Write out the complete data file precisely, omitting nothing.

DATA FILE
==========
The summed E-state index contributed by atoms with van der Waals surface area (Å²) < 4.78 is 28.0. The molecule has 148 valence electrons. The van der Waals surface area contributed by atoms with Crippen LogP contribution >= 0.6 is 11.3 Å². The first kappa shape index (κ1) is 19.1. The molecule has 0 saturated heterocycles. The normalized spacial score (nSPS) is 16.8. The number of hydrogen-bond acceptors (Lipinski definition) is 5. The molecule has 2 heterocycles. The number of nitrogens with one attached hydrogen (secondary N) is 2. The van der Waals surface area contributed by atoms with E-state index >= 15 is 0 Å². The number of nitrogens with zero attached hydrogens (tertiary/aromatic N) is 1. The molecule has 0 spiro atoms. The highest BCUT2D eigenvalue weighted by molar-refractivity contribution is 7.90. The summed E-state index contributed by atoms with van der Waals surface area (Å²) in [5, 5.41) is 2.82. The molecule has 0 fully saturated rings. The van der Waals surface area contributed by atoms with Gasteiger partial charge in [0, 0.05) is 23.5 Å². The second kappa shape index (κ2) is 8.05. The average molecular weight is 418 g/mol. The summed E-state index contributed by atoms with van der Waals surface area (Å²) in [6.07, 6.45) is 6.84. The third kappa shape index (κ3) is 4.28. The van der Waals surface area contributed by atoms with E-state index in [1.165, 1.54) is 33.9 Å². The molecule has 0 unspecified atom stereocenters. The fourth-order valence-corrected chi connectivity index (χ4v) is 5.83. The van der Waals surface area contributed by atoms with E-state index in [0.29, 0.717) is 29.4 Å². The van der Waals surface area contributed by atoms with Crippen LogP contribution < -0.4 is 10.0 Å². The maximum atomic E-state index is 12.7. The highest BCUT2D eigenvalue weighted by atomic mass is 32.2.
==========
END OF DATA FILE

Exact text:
The summed E-state index contributed by atoms with van der Waals surface area (Å²) < 4.78 is 28.0. The molecule has 148 valence electrons. The van der Waals surface area contributed by atoms with Crippen LogP contribution >= 0.6 is 11.3 Å². The first kappa shape index (κ1) is 19.1. The molecule has 0 saturated heterocycles. The normalized spacial score (nSPS) is 16.8. The number of hydrogen-bond acceptors (Lipinski definition) is 5. The molecule has 2 heterocycles. The number of nitrogens with one attached hydrogen (secondary N) is 2. The van der Waals surface area contributed by atoms with E-state index >= 15 is 0 Å². The number of nitrogens with zero attached hydrogens (tertiary/aromatic N) is 1. The molecule has 0 spiro atoms. The highest BCUT2D eigenvalue weighted by molar-refractivity contribution is 7.90. The summed E-state index contributed by atoms with van der Waals surface area (Å²) in [5, 5.41) is 2.82. The molecule has 0 fully saturated rings. The van der Waals surface area contributed by atoms with Gasteiger partial charge in [0, 0.05) is 23.5 Å². The second kappa shape index (κ2) is 8.05. The average molecular weight is 418 g/mol. The summed E-state index contributed by atoms with van der Waals surface area (Å²) in [6.07, 6.45) is 6.84. The third kappa shape index (κ3) is 4.28. The van der Waals surface area contributed by atoms with E-state index in [1.165, 1.54) is 33.9 Å². The molecule has 0 unspecified atom stereocenters. The fourth-order valence-corrected chi connectivity index (χ4v) is 5.83. The van der Waals surface area contributed by atoms with E-state index in [0.29, 0.717) is 29.4 Å². The van der Waals surface area contributed by atoms with Crippen LogP contribution < -0.4 is 10.0 Å². The maximum atomic E-state index is 12.7. The highest BCUT2D eigenvalue weighted by atomic mass is 32.2.